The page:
Friday, September 24, 2010

Holy crap, I could be a vegan bowl

Do you see that deliciousness in front of you? Are you dying to know what is inside that magnificent piece of art in a bowl? Well if not, you should. That is what my friend Katie would call a harmony bowl, my sister would call a Buddha bowl, and I call it, well, a "Holy crap, I could be a vegan bowl!". I made this for dinner last night after hearing Katie rave about it at work last week. It was so good, almost as good as the caramel ice cream I ate in Paris last week (yeah, don't you worry, I'll be sharing a lot more about Paris with you soon). Y'all really should try it, I promise you can't mess it up.

Holy crap, I could be a vegan bowl:
Package of tempeh
Veggies of your choice (I chose broccoli, mushrooms, stir fried sweet potatoes left over from another incredibly delicious recipe, and Japanese eggplant)
Rice or noodles (I only had egg noodles in the house, which aren't vegan- but you could use rice noodles to keep the dish vegan )
Sauces to put on top of the bowl (I put some Siracha on there, along with a tahini sauce and some tamari soy sauce)

Alright, here's what you do. First, cut your tempeh into cubes and marinate overnight. "Recipe" for my marinade is below. Cut your veggies up into sizes that will fit in your mouth. Get out some peanut oil and heat that stuff up in your wok (or other large sauté pan, but really a wok works best to keep oil splatters contained). Now one by one sauté your veggies and tempeh. Also, during this time cook your rice or noodles. While it sounds painful to sauté your veggies one by one, you surely could do it all at the same time but just adjust cooking time for the different veggies so you don't end up with veggie mush. Then when everything is cooked and ready, assemble the veggies and tempeh on top of your rice and noodles and top with some of the delicious tahini sauce (recipe below), Siracha (for those who like it hot), and soy sauce.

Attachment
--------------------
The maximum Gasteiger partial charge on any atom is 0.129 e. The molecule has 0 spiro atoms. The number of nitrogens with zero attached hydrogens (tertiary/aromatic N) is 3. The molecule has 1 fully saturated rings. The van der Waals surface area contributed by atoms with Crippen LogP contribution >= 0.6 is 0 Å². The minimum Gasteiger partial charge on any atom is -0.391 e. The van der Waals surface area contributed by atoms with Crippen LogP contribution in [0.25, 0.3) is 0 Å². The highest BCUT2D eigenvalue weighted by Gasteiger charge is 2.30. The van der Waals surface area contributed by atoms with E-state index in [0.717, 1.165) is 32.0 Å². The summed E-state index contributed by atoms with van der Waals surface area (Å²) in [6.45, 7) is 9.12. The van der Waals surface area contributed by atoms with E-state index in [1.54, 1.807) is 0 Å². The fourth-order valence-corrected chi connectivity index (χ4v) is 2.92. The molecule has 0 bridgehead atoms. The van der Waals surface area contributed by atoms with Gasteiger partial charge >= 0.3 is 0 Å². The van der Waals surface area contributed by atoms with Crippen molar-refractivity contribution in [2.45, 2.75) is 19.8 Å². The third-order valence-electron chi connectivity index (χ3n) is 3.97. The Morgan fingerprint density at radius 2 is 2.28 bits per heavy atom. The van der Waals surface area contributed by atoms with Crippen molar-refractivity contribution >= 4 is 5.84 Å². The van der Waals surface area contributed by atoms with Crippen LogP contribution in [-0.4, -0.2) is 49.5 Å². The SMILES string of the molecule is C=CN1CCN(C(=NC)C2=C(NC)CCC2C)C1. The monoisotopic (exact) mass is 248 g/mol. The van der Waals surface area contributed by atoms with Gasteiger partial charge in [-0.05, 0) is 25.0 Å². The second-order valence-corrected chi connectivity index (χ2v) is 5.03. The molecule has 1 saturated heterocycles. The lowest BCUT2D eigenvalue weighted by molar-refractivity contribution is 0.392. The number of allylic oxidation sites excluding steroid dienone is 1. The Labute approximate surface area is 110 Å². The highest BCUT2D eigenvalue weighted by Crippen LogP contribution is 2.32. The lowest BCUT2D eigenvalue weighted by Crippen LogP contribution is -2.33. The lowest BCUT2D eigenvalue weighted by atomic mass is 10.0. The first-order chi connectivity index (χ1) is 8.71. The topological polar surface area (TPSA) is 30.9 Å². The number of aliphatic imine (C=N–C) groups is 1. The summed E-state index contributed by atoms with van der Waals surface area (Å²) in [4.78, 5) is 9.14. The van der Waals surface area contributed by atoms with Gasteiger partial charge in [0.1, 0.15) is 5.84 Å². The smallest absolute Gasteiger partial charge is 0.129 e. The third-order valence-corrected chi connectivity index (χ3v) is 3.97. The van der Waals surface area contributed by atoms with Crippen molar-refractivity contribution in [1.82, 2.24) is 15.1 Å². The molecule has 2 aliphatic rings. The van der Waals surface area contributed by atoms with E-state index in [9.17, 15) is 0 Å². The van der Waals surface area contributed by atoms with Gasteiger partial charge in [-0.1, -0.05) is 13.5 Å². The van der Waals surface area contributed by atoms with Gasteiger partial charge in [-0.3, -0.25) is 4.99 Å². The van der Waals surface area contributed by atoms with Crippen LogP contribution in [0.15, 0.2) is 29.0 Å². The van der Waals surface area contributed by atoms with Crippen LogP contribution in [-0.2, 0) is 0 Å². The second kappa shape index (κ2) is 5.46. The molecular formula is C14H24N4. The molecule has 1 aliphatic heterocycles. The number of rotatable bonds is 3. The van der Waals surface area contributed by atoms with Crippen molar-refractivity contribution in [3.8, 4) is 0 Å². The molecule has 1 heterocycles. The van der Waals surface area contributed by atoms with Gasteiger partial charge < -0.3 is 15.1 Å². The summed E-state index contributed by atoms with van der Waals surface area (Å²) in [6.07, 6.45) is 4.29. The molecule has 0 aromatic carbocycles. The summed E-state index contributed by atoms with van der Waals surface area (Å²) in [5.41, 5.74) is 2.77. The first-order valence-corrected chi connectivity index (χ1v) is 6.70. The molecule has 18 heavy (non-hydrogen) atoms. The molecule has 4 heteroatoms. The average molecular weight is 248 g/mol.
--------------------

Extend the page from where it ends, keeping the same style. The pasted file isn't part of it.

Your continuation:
Marinade for tempeh:
*I don't measure things. It seems unnecessary to measure unless baking, which I know is why I will never be a professional food blogger*
Tamari soy sauce
Rice vinegar
Sesame oil
Hoisin sauce
Really, just mix up whatever sounds Asian in your house. Throw the tempeh in and let it absorb the flavor.

Tahini sauce:
I seriously make this sauce for just about everything. I haven't found one thing that it isn't delicious on yet.
Some tahini, maybe 1/4 cup
Lemon juice (I used 1/2 of a big lemon)
Enough water to get the sauce to the consistency you desire
Mix all of it up. Easy peasey.

Thursday, September 2, 2010

Deceiving your children

While I don't claim to be the first to have thought of ways to deceive your children into eating things, nor the most famous (I think that honor goes to Jerry Seinfeld's wife), I am pretty proud when one of my tricks work. And, last night was one of those times. Currently Conner is a very picky eater. Well, I should say he is very selective in what food he will even try. I'm pretty sure if he tried more of the food that I gave him he would find out that he actually liked it. I mean have you ever heard of a kid who doesn't like hot dogs? Elizabeth on the other hand is ready and willing to try most everything put in front of her. A few vegetables aside, that girl is a pleasure to feed.

Last night I decided to make a simple baked ziti knowing that pasta, tomato sauce, and cheese shouldn't be  too exotic for Conner to try. But you ask, where is the meat? Well, I wanted to eat this meal too so no meat allowed, unless it was faux meat but that stuff is usually pretty unappealing. And then, a moment of brilliance came to me. What if I blended up some silken tofu with the tomato sauce? Not only would the sauce end up creamier, but the tofu would add some protein to the dish and wouldn't add much weird bean curd flavor. And I'm happy to report, it was a success. Creamy sauce, added protein, no taste of tofu. And Conner actually ate it! It was a happy dinnertime at the Hatzis household last night.

Also, another way that I have deceived my children in the past (just referring to food here people), is with what I call green curd smoothies. I know, the name makes it  sound delicious, right? Well, here's the secret to hiding some nutritious foods into your kid's smoothies. Flavored silken tofu and kale (or spinach, collards, really any type of green leafy vegetable). The tofu adds some protein and by blending up the kale in the smoothie, your children won't even know that they are eating vegetables for breakfast. Here is a general recipe that I use to make two smoothies:
Two or three pieces of kale, stems removed
Cup of frozen berries
1/2 cup flavored silken tofu (you don't have to use the flavored kind but you might need to add a bit of sweetener if you don't)
1 banana
ground flax seed
and sometimes for fun I might just add some oats
Blend, add ice if the smoothie is too watery. And, I really  have never measured any of these things so they are all guesses. I also recommend that you don't measure (because that is more work than you need) and just eyeball things. You really can't mess this up.

For another recipe which uses silken tofu to make a creamy dreamy oatmeal, check out my friend's recipe on her blog. She's always cooking up something yummy in her kitchen.